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I am investigating origin of rapakivi texture in one of the plutons from Namibia. There are no MME present, no acicular Ap, little or no Ms, so I think that this texture was originated by decompression, am I correct?
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This question is the title of a book article (van der Eng 2016). The puzzling incompleteness applies to many countries, more so to their rural areas (e.g. Namibia), notwithstanding considerable efforts in terms of budget, manpower, expertise and current technology. 
Cadasters were completed two centuries ago at  relatively low cost (e.g. a one off 3.3-8.3 ‰ of land tax in Prussia) with mechanical survey instruments, newly trained surveyors, without cars, in road-less terrain within in a decade.
The only recent example of a timely completion of a cadaster that comes to mind is Rwanda.
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Hi Hein,
In some countries, it’s a matter of what the society deems as needed advancement/development. I spend a lot of time in Indonesia and over the last few years I have been shocked at the growth in the building of new Mosque’s. Even in areas where the basic infrastructure is poor (water, sewer, power, roads, schools etc.) new Mosques are being built, sometimes very close to an existing Mosque. While we often like to blame money (or a lack of money) as a source of underdevelopment, it can also be about what a society prioritises as being important.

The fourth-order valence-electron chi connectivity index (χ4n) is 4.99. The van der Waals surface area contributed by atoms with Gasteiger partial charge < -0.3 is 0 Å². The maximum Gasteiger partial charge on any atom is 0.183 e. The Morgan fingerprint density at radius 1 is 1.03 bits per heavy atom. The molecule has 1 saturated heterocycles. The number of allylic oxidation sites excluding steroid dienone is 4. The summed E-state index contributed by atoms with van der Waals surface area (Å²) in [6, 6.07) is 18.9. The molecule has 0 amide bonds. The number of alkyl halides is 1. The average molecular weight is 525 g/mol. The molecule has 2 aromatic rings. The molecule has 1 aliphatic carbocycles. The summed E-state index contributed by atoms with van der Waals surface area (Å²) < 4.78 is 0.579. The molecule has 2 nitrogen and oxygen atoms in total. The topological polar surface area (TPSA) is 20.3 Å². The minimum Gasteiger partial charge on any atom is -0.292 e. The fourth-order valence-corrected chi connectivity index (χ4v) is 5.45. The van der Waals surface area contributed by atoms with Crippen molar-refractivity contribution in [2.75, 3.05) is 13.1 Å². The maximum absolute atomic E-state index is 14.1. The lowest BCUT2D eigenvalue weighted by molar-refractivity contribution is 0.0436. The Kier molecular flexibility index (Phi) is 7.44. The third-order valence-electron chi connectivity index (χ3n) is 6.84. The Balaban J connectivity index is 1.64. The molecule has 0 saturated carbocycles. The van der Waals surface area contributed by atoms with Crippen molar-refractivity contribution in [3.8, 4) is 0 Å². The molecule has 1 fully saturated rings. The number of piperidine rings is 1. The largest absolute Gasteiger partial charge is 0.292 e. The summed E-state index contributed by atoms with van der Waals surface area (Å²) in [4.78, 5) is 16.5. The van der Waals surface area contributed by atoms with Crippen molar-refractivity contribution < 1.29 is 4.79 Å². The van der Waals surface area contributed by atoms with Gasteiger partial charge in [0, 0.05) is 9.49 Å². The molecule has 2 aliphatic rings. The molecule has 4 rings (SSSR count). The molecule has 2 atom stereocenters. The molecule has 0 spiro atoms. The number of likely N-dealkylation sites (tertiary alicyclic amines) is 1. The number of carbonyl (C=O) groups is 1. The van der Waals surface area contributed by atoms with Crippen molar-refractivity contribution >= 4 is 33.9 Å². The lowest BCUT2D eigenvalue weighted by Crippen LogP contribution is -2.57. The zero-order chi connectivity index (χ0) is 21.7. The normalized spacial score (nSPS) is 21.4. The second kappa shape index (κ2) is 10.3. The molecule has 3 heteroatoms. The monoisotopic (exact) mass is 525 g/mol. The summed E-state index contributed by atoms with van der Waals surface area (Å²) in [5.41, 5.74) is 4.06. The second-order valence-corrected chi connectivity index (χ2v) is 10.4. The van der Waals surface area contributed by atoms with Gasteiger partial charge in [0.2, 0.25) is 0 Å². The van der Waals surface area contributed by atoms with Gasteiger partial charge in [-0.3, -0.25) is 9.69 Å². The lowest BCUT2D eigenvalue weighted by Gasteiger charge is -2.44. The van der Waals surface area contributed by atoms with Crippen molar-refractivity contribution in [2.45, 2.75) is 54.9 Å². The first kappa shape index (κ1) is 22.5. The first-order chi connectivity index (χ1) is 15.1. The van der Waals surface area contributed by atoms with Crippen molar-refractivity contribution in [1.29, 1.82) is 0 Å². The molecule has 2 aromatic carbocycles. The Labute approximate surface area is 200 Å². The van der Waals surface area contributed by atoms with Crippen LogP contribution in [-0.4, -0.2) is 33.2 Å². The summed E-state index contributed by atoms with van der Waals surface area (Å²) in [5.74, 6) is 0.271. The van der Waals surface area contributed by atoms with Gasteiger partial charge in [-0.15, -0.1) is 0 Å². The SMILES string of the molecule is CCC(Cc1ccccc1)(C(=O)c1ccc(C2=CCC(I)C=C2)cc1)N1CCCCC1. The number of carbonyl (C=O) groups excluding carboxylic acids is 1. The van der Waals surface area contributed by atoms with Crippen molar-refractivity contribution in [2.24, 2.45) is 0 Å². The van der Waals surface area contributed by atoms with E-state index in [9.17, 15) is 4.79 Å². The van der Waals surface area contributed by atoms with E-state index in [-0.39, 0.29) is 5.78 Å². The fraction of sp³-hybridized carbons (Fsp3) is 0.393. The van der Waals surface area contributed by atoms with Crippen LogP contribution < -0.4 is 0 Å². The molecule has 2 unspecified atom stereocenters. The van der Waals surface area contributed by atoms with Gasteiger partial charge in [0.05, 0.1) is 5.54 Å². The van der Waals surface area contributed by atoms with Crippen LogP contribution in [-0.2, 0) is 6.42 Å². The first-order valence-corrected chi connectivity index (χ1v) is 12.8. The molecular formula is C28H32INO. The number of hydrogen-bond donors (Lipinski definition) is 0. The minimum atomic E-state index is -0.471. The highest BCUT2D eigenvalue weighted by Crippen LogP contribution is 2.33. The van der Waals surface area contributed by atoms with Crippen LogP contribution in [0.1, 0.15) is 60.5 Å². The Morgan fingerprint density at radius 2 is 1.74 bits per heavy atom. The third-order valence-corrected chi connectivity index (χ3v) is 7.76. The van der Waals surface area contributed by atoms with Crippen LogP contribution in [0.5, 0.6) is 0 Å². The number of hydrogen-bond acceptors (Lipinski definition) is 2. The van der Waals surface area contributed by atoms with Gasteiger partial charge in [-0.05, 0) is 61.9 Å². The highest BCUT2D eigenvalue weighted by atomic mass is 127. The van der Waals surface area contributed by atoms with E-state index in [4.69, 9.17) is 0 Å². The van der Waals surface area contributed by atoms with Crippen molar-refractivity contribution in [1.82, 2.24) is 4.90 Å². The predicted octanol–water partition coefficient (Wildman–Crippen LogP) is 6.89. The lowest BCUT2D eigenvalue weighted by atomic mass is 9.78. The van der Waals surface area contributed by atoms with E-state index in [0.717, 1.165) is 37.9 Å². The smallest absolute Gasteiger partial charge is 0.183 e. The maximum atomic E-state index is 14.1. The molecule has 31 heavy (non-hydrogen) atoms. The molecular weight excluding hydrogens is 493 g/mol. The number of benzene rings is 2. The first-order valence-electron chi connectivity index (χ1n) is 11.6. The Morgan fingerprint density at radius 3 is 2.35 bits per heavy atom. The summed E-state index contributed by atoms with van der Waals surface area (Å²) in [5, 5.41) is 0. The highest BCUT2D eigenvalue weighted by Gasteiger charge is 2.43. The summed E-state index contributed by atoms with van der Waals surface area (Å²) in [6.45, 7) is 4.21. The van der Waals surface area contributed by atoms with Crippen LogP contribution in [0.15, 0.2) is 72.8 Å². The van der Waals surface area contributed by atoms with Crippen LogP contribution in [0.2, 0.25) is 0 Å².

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Your project text seems to deal with land reform a wider geographic area, the reference with a Zimbabwe case study.
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I am just focusing on South Africa.
Miriam
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From the text it would seem the research deals with land reform in a wider geographic context. The literature references suggest a case study in Zimbabwe.
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At present I only have data from Zimbabwe, but I would love to include areas such as Namibia in the project if the opportunity arises. 
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The Wüstenquell granites are in West Namibia  bordering the Namib Naukluft Park [GPS co-ordinates are: S22.37.10 E15.21.30] - south of the Erongo Mountains.
I am looking for the age of this formation.
I believe they are part of the Donkerhoek (Donkerhuk) granite suite and should have been intruded in a period between  550 Ma and 450 Ma (Damara granite - Ordovician to Cambrian). Age of the Wüstenquell granites could be around 520 Ma. as they intruded the Kuiseb schist around 520 Ma ago. Any confirmation?
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Good evening Michael,
I don't know if you still need information, but Miller, R. McG. (2008) is sold at the Geological Survey --> http://www.mme.gov.na/gsn/library/ We bought it several times during several field trips, and there still seem to be enough copies.
Maybe they can send you the three volumes.
Best regards,
Andreas
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I am a librarian working for the school of nursing and public health at the University of Namibia. In this regards  I want to study to become  medical librarian to  be able to assist  student nurses ,   lectures and health professionals to access the most current information available on health science topics as well  as to offer technical services such as selection of book titles, journals and other health information sources.